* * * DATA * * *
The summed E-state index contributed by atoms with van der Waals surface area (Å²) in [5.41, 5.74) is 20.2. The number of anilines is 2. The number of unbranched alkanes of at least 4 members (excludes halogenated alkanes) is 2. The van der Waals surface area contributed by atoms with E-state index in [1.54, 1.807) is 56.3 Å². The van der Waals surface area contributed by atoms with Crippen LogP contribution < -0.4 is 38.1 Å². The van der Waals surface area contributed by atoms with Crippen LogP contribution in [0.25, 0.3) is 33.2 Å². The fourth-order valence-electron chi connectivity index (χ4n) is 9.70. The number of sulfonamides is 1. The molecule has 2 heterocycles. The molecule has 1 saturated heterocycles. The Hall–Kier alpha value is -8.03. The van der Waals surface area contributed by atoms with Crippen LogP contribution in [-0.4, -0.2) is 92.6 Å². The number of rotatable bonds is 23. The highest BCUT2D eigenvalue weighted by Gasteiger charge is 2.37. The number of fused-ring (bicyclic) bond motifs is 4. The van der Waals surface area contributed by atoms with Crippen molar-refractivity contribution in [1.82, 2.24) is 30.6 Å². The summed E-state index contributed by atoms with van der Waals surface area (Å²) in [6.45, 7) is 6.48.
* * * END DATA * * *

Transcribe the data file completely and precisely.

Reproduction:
The summed E-state index contributed by atoms with van der Waals surface area (Å²) in [5.41, 5.74) is 20.2. The number of anilines is 2. The number of unbranched alkanes of at least 4 members (excludes halogenated alkanes) is 2. The van der Waals surface area contributed by atoms with E-state index in [1.54, 1.807) is 56.3 Å². The van der Waals surface area contributed by atoms with Crippen LogP contribution < -0.4 is 38.1 Å². The van der Waals surface area contributed by atoms with Crippen LogP contribution in [0.25, 0.3) is 33.2 Å². The fourth-order valence-electron chi connectivity index (χ4n) is 9.70. The number of sulfonamides is 1. The molecule has 2 heterocycles. The molecule has 1 saturated heterocycles. The Hall–Kier alpha value is -8.03. The van der Waals surface area contributed by atoms with Crippen LogP contribution in [-0.4, -0.2) is 92.6 Å². The number of rotatable bonds is 23. The highest BCUT2D eigenvalue weighted by Gasteiger charge is 2.37. The number of fused-ring (bicyclic) bond motifs is 4. The van der Waals surface area contributed by atoms with Crippen molar-refractivity contribution in [1.82, 2.24) is 30.6 Å². The summed E-state index contributed by atoms with van der Waals surface area (Å²) in [6.45, 7) is 6.48.